The Green Mister Rogers: Environmentalism in Mister Rogers' Neighborhood
An in-depth exploration of the environmentalism in the beloved children's television program
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|Publisher:||University Press of Mississippi|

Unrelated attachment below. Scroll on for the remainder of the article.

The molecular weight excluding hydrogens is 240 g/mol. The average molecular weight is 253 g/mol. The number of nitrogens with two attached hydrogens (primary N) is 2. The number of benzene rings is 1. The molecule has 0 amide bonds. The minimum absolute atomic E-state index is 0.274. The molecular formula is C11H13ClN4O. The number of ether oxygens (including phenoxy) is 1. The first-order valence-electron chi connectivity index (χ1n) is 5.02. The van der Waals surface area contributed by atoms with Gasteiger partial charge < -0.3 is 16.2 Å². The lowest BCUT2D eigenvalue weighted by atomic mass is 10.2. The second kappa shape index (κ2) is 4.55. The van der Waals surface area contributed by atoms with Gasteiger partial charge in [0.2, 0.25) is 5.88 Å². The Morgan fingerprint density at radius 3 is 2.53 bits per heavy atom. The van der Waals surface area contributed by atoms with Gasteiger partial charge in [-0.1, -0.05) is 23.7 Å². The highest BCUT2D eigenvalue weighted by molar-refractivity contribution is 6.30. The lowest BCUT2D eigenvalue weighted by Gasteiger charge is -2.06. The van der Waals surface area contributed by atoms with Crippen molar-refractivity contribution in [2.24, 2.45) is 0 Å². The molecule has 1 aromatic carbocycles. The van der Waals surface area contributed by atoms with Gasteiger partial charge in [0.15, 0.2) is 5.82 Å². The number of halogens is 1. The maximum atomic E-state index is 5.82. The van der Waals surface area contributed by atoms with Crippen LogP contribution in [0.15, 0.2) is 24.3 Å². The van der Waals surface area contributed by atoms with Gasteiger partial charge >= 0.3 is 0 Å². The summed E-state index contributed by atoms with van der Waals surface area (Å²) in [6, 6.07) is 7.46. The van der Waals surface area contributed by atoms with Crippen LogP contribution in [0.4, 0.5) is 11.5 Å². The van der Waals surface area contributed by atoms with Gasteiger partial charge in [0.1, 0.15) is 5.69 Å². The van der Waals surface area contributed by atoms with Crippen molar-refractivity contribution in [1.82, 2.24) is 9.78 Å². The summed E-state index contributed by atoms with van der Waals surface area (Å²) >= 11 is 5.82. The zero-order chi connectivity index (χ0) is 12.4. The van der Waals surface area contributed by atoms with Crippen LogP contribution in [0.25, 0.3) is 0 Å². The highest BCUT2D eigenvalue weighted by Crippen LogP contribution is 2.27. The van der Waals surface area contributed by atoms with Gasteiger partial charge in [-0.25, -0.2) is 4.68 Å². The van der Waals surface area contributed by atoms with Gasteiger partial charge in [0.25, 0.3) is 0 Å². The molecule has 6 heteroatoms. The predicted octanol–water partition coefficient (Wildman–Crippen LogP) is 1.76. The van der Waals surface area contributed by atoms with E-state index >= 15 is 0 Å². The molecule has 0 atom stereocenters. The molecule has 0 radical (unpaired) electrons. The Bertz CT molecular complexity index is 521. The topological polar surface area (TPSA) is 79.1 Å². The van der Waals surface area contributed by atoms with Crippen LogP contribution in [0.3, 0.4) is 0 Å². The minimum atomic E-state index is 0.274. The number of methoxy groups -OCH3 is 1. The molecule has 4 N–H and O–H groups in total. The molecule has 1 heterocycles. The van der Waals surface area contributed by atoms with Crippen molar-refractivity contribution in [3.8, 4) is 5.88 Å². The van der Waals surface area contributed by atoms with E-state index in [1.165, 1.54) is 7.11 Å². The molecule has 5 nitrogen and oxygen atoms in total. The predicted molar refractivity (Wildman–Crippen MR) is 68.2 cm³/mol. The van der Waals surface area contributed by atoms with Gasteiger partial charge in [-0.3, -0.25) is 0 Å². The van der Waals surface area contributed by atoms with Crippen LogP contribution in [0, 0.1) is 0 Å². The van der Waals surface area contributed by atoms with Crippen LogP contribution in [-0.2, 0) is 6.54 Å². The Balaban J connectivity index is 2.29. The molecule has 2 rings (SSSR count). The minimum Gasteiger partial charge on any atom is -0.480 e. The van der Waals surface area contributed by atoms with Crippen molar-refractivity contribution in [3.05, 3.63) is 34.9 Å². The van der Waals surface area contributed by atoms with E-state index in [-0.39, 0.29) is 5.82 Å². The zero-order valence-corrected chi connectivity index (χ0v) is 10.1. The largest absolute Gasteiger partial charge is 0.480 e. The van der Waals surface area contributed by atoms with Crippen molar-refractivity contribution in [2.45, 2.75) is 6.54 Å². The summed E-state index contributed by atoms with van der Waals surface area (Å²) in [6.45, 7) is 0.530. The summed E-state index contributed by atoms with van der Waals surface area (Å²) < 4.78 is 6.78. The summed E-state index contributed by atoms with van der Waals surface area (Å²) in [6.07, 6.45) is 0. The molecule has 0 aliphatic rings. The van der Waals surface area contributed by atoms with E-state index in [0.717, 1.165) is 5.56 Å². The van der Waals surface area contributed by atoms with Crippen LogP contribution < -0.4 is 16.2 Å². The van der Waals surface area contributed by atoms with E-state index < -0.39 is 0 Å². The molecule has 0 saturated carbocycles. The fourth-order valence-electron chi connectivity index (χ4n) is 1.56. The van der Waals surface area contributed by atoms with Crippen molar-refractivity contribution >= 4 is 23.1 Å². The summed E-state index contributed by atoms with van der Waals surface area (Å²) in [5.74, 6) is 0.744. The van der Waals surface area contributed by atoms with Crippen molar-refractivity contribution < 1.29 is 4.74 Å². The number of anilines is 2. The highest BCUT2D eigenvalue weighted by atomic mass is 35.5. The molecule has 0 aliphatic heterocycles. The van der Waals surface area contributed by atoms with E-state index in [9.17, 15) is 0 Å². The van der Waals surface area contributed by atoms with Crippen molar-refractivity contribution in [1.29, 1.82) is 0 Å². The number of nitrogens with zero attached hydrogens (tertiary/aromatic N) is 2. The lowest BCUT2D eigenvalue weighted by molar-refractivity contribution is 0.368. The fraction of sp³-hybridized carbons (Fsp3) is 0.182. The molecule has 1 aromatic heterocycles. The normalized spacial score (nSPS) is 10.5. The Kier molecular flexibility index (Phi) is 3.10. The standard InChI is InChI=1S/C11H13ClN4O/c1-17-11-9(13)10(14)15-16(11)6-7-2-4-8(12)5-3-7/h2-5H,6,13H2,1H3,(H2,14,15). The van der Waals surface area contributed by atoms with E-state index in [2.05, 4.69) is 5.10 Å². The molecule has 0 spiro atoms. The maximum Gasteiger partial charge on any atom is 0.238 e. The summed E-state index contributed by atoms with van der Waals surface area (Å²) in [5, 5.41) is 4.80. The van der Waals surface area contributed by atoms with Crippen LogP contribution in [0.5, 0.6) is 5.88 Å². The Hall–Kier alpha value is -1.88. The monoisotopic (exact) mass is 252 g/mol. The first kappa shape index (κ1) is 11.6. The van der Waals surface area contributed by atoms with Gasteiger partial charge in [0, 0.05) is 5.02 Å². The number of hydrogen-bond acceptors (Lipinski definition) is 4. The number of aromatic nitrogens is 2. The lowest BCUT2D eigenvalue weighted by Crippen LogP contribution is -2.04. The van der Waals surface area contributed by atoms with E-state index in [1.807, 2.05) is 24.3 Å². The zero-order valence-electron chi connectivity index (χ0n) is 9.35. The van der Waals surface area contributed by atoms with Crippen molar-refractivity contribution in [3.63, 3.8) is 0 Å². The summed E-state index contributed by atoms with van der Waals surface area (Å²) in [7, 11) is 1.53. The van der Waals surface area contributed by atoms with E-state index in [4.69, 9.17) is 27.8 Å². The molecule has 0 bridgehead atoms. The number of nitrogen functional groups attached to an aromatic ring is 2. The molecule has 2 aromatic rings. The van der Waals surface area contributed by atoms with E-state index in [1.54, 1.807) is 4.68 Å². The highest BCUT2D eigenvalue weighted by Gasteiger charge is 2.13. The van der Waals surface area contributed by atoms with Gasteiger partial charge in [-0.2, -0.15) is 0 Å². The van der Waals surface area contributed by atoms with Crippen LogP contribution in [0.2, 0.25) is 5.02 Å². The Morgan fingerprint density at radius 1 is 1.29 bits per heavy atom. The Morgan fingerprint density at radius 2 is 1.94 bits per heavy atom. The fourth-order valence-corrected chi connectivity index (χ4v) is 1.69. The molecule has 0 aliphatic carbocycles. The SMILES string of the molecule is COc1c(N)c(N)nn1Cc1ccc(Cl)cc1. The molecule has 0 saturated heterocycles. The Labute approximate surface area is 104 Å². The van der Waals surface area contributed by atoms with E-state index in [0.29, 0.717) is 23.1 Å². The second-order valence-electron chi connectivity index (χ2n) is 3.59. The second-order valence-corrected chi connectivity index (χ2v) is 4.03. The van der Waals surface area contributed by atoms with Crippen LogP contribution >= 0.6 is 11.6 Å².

Fred Rogers was an international celebrity. He was a pioneer in children's television, an advocate for families, and a multimedia artist and performer. He wrote the television scripts and music, performed puppetry, sang, hosted, and directed Mister Rogers' Neighborhood for more than thirty years. In his almost nine hundred episodes, Rogers pursued dramatic topics: divorce, death, war, sibling rivalry, disabilities, racism. Rogers' direct, slow, gentle, and empathic approach is supported by his superior emotional strength, his intellectual and creative courage, and his joyful spiritual confidence. The Green Mister Rogers: Environmentalism in "Mister Rogers' Neighborhood" centers on the show's environmentalism, primarily expressed through his themed week "Caring for the Environment," produced in 1990 in coordination with the twentieth anniversary of Earth Day. Unfolding against a trash catastrophe in the Neighborhood of Make-Believe, Rogers advances an environmentalism for children that secures children in their family homes while extending their perspective to faraway places, from the local recycling center to Florida's coral reef. Rogers depicts animal wisdom and uses puppets to voice anxiety and hope and shows an interconnected world where each part of creation is valued, and love is circulated in networks of care. Ultimately, Rogers cultivates a practical wisdom that provides a way for children to confront the environmental crisis through action and hope and, in doing so, develop into adults who possess greater care for the environment and a capacious imagination for solving the ecological problems we face.